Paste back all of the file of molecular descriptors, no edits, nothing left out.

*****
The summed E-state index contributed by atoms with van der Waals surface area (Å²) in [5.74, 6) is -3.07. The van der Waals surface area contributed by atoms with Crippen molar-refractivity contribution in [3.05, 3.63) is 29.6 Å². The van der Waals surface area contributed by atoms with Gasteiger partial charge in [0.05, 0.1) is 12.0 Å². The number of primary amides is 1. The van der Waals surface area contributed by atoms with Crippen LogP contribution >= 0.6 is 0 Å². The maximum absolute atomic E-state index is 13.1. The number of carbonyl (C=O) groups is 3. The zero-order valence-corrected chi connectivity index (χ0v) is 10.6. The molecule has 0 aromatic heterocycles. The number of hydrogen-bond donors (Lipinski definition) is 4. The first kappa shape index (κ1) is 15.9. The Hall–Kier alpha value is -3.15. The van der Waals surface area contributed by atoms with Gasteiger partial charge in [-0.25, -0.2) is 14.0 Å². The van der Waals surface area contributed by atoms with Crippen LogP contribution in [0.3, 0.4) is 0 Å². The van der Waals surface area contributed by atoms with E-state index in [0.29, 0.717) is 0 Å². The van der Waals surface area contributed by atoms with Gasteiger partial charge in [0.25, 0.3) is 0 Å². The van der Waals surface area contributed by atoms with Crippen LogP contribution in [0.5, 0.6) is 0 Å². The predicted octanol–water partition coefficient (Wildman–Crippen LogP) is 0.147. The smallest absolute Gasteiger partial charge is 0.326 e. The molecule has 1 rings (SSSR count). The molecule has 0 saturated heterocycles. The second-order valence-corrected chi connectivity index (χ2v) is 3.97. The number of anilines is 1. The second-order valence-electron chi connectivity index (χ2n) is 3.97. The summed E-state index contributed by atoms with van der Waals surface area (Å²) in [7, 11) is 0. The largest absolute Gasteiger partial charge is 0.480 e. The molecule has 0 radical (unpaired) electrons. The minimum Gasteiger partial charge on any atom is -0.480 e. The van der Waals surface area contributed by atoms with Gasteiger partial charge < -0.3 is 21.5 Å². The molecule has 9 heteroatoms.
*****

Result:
The summed E-state index contributed by atoms with van der Waals surface area (Å²) in [5.74, 6) is -3.07. The van der Waals surface area contributed by atoms with Crippen molar-refractivity contribution in [3.05, 3.63) is 29.6 Å². The van der Waals surface area contributed by atoms with Gasteiger partial charge in [0.05, 0.1) is 12.0 Å². The number of primary amides is 1. The van der Waals surface area contributed by atoms with Crippen LogP contribution >= 0.6 is 0 Å². The maximum absolute atomic E-state index is 13.1. The number of carbonyl (C=O) groups is 3. The zero-order valence-corrected chi connectivity index (χ0v) is 10.6. The molecule has 0 aromatic heterocycles. The number of hydrogen-bond donors (Lipinski definition) is 4. The first kappa shape index (κ1) is 15.9. The Hall–Kier alpha value is -3.15. The van der Waals surface area contributed by atoms with Gasteiger partial charge in [-0.25, -0.2) is 14.0 Å². The van der Waals surface area contributed by atoms with Crippen LogP contribution in [0.3, 0.4) is 0 Å². The van der Waals surface area contributed by atoms with E-state index in [0.29, 0.717) is 0 Å². The van der Waals surface area contributed by atoms with Gasteiger partial charge in [0.25, 0.3) is 0 Å². The van der Waals surface area contributed by atoms with Crippen LogP contribution in [0.5, 0.6) is 0 Å². The predicted octanol–water partition coefficient (Wildman–Crippen LogP) is 0.147. The smallest absolute Gasteiger partial charge is 0.326 e. The molecule has 1 rings (SSSR count). The molecule has 0 saturated heterocycles. The second-order valence-corrected chi connectivity index (χ2v) is 3.97. The number of anilines is 1. The second-order valence-electron chi connectivity index (χ2n) is 3.97. The summed E-state index contributed by atoms with van der Waals surface area (Å²) in [7, 11) is 0. The largest absolute Gasteiger partial charge is 0.480 e. The molecule has 0 radical (unpaired) electrons. The minimum Gasteiger partial charge on any atom is -0.480 e. The van der Waals surface area contributed by atoms with Gasteiger partial charge < -0.3 is 21.5 Å². The molecule has 9 heteroatoms.